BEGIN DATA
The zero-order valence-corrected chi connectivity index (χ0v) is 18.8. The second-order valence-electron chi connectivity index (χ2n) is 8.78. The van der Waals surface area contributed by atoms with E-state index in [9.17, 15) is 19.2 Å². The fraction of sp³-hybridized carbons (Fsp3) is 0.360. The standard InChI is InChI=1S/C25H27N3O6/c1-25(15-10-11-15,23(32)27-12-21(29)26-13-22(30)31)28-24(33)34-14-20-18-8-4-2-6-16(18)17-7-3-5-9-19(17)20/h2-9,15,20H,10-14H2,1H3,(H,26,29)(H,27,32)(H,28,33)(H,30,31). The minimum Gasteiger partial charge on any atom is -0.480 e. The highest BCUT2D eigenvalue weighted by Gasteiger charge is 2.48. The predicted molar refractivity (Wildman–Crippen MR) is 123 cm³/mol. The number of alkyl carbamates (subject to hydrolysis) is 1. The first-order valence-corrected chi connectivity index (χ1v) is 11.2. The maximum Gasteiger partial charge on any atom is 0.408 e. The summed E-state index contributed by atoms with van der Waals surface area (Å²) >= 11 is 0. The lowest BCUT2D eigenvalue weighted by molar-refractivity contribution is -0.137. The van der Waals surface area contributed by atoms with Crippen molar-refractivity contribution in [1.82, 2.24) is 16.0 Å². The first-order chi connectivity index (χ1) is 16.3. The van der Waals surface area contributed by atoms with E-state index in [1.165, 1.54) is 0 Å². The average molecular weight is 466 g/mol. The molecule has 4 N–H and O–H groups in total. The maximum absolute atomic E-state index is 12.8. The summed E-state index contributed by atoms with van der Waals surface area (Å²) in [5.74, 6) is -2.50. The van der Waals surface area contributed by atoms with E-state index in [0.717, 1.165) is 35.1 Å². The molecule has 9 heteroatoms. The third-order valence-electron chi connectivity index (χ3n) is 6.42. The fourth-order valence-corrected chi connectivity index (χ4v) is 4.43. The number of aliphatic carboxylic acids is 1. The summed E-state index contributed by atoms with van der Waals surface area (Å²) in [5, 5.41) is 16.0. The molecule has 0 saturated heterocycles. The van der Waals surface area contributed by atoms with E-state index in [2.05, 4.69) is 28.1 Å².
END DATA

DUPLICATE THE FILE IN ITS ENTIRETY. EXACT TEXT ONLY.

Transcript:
The zero-order valence-corrected chi connectivity index (χ0v) is 18.8. The second-order valence-electron chi connectivity index (χ2n) is 8.78. The van der Waals surface area contributed by atoms with E-state index in [9.17, 15) is 19.2 Å². The fraction of sp³-hybridized carbons (Fsp3) is 0.360. The standard InChI is InChI=1S/C25H27N3O6/c1-25(15-10-11-15,23(32)27-12-21(29)26-13-22(30)31)28-24(33)34-14-20-18-8-4-2-6-16(18)17-7-3-5-9-19(17)20/h2-9,15,20H,10-14H2,1H3,(H,26,29)(H,27,32)(H,28,33)(H,30,31). The minimum Gasteiger partial charge on any atom is -0.480 e. The highest BCUT2D eigenvalue weighted by Gasteiger charge is 2.48. The predicted molar refractivity (Wildman–Crippen MR) is 123 cm³/mol. The number of alkyl carbamates (subject to hydrolysis) is 1. The first-order valence-corrected chi connectivity index (χ1v) is 11.2. The maximum Gasteiger partial charge on any atom is 0.408 e. The summed E-state index contributed by atoms with van der Waals surface area (Å²) >= 11 is 0. The lowest BCUT2D eigenvalue weighted by molar-refractivity contribution is -0.137. The van der Waals surface area contributed by atoms with Crippen molar-refractivity contribution in [1.82, 2.24) is 16.0 Å². The first-order chi connectivity index (χ1) is 16.3. The van der Waals surface area contributed by atoms with E-state index in [1.165, 1.54) is 0 Å². The average molecular weight is 466 g/mol. The molecule has 4 N–H and O–H groups in total. The maximum absolute atomic E-state index is 12.8. The summed E-state index contributed by atoms with van der Waals surface area (Å²) in [5.74, 6) is -2.50. The van der Waals surface area contributed by atoms with E-state index in [0.717, 1.165) is 35.1 Å². The molecule has 9 heteroatoms. The third-order valence-electron chi connectivity index (χ3n) is 6.42. The fourth-order valence-corrected chi connectivity index (χ4v) is 4.43. The number of aliphatic carboxylic acids is 1. The summed E-state index contributed by atoms with van der Waals surface area (Å²) in [5, 5.41) is 16.0. The molecule has 0 saturated heterocycles. The van der Waals surface area contributed by atoms with E-state index in [2.05, 4.69) is 28.1 Å².